SALISBURY, MD---An honors education should be rigorous, innovative and intimate, Dr. George Scouten told an audience of alumni, honors faculty and administrators at the recent 30th anniversary celebration of the Thomas E. Bellavance Honors Program.
A 1994 Honors alum, the award-winning teacher and Fulbright Scholar was the first student to represent SU at the National Conference on Undergraduate Research (NCUR).
Director Richard England and Associate Director Lucy Morrison hosted the day, which saw the return of Honors Program founder Tony Whall and alumni from different eras. President Janet Dudley-Eshbach’s welcome and Provost Diane Allen’s remarks noted potential changes in the program including the possible establishment of an Honors residence hall, an idea several alumni welcomed.
In recent decades, Honors has played a distinguished role in the life of campus: Honors students, representing 4 percent of the campus, presented 20 percent of the papers at this year’s SU Student Research Conference. At this year’s NCUR, SU sent more students than the University of Maryland College Park and Towson and Johns Hopkins universities, and 33 percent of them were in Honors. The program had one of the first Living Learning Communities on campus and it has remained popular with students. England has also served as president of the Northeast Region Honors Council.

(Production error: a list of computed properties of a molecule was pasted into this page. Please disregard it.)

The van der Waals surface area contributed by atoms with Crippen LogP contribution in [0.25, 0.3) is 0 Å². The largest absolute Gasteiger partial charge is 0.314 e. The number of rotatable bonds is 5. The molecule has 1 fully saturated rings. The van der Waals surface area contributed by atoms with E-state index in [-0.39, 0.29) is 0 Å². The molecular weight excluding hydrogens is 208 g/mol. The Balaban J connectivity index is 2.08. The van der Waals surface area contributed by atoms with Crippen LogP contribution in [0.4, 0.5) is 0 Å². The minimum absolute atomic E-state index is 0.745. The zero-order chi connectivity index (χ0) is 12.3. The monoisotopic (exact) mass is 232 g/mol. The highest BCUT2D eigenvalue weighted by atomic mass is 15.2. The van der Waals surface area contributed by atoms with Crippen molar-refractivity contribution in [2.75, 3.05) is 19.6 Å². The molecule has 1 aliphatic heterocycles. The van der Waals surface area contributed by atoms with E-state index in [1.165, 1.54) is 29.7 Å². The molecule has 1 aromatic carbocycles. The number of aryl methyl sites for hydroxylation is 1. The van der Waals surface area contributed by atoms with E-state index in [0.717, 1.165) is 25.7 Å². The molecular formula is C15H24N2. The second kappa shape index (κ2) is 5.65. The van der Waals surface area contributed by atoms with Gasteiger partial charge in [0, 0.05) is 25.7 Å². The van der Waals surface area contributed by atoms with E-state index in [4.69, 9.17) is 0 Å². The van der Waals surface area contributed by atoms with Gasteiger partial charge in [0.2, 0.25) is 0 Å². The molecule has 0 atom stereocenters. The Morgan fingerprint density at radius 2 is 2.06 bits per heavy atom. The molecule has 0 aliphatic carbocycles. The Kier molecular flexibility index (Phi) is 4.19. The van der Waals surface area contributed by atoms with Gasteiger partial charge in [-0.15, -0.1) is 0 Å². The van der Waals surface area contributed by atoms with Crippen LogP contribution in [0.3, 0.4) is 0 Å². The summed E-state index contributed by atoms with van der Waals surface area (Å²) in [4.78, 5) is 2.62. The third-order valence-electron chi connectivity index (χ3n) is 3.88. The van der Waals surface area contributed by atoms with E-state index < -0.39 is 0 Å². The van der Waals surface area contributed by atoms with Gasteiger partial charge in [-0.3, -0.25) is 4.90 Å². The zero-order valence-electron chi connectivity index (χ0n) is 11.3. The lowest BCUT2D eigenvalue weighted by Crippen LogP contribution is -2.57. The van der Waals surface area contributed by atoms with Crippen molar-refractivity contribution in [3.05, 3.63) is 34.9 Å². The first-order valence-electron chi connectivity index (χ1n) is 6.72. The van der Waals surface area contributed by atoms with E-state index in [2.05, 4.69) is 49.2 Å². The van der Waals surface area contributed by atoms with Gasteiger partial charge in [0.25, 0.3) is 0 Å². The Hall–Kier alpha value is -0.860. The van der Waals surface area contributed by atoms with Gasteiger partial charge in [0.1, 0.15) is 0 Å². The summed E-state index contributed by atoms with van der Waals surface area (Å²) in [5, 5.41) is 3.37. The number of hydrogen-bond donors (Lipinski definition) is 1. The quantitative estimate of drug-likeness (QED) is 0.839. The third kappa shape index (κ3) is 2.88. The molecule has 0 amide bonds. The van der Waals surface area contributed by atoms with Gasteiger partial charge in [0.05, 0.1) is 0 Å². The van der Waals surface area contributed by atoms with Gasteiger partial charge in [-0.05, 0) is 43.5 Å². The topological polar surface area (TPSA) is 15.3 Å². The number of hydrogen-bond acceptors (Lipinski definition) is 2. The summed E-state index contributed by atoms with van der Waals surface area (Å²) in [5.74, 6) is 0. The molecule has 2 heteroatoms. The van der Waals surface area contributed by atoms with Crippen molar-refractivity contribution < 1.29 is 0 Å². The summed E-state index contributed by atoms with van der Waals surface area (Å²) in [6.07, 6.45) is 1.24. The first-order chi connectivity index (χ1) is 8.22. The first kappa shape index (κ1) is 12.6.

Special guests for the day included Maryland Delegate and SU alum Norman Conway, and Maryland Senator Jim Mathias. Conway brought special citations, one from the General Assembly congratulating the program on its 30th anniversary, and the other from Governor Martin O’Malley which was “a special tribute to honor and celebrate the success of the Thomas E. Bellavance Honors Program and its ongoing commitment to students and educational excellence … the people of Maryland join together in expressing our great respect, admiration and sincere gratitude for your contributions to our state.”
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